Headlines that Matter for Companies and Executives in Regulated Industries
Sutter Health Pays $30 Million to Settle FCA Case
California-based Medicare Advantage provider, Sutter Health LLC, and several affiliated entities, agreed to settle False Claims Act allegations for $30 million. Sutter Health, headquartered in Sacramento, is alleged to have submitted inaccurate information about the health status of Medicare Advantage beneficiaries, resulting in overpayment to plans and providers.
Specifically, Sutter Health allegedly contracted with certain Medicare Advantage Organizations for the provision of healthcare services to beneficiaries enrolled in the MAO’s Medicare Advantage Plans, and in return, Sutter Health received a portion of the payments that the MAOs received from CMS. Steven J. Ryan, Special Agent in Charge with the DHHS OIG, stated, “With some one-third of people in Medicare now enrolled in managed care Advantage plans, large health systems such as Sutter can expect a thorough investigation of claimed enrollees’ health status.”
Opioid Strike Force Takedown Implicates 60 Individuals
DOJ’s Appalachian Regional Prescription Opioid Strike Force, established in December 2018, is responsible for the charging of 60 individuals for crimes related to the opioid epidemic. The enforcement actions span across 11 federal districts and involve 31 doctors, seven pharmacists, eight nurse practitioners, and seven other licensed medical professionals, and the charges focus on the unlawful distribution of “millions” of opioids and other prescription narcotics.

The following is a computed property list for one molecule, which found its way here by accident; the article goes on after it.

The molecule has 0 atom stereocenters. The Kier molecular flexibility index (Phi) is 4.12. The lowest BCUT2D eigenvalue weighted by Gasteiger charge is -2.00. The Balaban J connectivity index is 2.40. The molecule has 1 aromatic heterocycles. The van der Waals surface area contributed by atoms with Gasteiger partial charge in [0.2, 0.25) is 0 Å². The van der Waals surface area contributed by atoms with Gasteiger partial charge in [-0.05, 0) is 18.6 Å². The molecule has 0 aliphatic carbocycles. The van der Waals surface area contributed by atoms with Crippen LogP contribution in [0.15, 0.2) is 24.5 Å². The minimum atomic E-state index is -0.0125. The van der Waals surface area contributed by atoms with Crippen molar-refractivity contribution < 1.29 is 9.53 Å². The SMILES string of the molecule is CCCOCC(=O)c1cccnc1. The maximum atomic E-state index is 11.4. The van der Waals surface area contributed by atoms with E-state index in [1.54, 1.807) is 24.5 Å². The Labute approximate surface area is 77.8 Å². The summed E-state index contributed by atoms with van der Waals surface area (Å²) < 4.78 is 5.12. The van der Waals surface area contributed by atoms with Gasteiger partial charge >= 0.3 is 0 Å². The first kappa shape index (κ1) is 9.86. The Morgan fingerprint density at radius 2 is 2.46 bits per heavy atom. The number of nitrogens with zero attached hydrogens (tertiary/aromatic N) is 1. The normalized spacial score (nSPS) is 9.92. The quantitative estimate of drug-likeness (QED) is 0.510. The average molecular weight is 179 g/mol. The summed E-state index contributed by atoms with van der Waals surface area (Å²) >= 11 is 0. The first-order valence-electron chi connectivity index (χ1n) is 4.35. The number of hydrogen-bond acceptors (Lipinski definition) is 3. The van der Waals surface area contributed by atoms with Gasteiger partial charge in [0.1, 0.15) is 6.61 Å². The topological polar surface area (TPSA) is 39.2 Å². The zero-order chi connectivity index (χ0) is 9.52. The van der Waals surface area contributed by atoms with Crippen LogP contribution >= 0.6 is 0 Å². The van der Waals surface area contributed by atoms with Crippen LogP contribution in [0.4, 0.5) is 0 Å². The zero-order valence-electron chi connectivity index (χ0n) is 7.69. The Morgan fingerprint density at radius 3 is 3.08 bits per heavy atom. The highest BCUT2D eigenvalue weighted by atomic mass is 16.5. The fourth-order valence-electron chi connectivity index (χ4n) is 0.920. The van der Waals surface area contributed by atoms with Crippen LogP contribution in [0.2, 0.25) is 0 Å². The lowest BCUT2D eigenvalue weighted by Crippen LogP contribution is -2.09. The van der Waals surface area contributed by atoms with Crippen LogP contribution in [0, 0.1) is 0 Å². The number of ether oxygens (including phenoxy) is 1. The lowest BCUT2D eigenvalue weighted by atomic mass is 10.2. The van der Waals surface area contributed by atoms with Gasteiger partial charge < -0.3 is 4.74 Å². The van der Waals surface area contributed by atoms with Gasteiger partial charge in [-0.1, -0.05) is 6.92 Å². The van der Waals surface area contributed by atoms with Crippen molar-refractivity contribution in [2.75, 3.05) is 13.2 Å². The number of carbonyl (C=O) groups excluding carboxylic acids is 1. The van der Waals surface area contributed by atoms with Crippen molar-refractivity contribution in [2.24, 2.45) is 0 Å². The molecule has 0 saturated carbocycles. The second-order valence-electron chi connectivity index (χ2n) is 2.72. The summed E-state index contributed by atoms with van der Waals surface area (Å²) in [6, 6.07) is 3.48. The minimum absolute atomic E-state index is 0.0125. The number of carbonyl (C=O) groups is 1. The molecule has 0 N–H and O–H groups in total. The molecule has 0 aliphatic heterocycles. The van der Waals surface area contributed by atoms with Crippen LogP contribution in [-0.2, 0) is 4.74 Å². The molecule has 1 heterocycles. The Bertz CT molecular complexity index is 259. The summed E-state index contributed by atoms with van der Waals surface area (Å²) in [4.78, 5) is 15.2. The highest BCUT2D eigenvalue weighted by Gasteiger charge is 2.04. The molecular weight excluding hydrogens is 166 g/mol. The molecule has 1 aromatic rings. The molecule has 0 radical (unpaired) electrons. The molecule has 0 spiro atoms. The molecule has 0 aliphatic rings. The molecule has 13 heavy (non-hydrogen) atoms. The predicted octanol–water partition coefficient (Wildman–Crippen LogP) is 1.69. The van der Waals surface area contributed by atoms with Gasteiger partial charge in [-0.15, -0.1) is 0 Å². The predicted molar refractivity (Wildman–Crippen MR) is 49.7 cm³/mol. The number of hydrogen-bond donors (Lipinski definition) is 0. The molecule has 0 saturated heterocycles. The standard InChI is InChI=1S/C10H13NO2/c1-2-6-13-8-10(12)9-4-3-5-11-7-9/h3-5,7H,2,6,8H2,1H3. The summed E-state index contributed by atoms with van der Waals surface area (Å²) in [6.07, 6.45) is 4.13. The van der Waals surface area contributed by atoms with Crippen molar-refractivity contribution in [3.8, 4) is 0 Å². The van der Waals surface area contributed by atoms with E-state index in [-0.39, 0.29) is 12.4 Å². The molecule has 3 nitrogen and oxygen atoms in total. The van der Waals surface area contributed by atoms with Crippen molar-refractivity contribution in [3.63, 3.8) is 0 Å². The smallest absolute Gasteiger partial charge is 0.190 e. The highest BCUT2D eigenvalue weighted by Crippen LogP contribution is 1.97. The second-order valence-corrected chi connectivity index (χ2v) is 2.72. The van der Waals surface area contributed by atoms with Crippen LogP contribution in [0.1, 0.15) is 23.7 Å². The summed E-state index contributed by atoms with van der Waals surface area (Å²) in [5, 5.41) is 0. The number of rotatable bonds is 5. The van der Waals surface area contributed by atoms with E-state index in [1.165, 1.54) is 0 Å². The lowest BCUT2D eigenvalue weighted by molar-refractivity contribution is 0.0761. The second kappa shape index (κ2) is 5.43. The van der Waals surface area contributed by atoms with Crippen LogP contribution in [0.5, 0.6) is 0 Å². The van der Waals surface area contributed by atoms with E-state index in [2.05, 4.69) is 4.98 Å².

The ARPO Strike Force’s takedown demonstrates DOJ’s commitment to fighting the opioid crisis. “Reducing the illicit supply of opioids is a crucial element of President Trump’s plan to end this public health crisis,” said HHS Secretary Alex Azar. In addition, AG Barr announced that the ARPO Strike Force, which currently operates in nine districts, will expand into the Western District of Virginia.
Baltimore Health Care Provider Pays $399k to Settle FCA Allegations
The US Attorney’s Office for the District of Maryland announced a settlement agreement with Cardiac Associates, P.C. to resolve False Claims Act allegations. Cardiac Associates has agreed to pay approximately $399,000 to settle claims that they billed for services not rendered. Specifically, the government alleged that between January 1, 2012 and December 21, 2016, Cardiac Associates billed for two similar procedures for the same patient, while performing only one of the procedures. According to the government, the fraudulent billing practices resulted in the submission of false claims to Medicare and Medicaid.
Illinois Federal Judge Rejects DOJ’s Attempt to Dismiss FCA Lawsuit
DOJ has recently filed several high-profile motions for dismissal of False Claims Act lawsuits filed by whistleblowers. In a ruling this week, US District Judge Staci M. Yandle denied the government’s motion, finding that the DOJ’s investigation into alleged kickbacks by UCB Inc. was insufficient. National Healthcare Analysis Group brought a dozen lawsuits alleging that drug companies gave health care providers free nursing services and patient education in return for prescribing their drugs.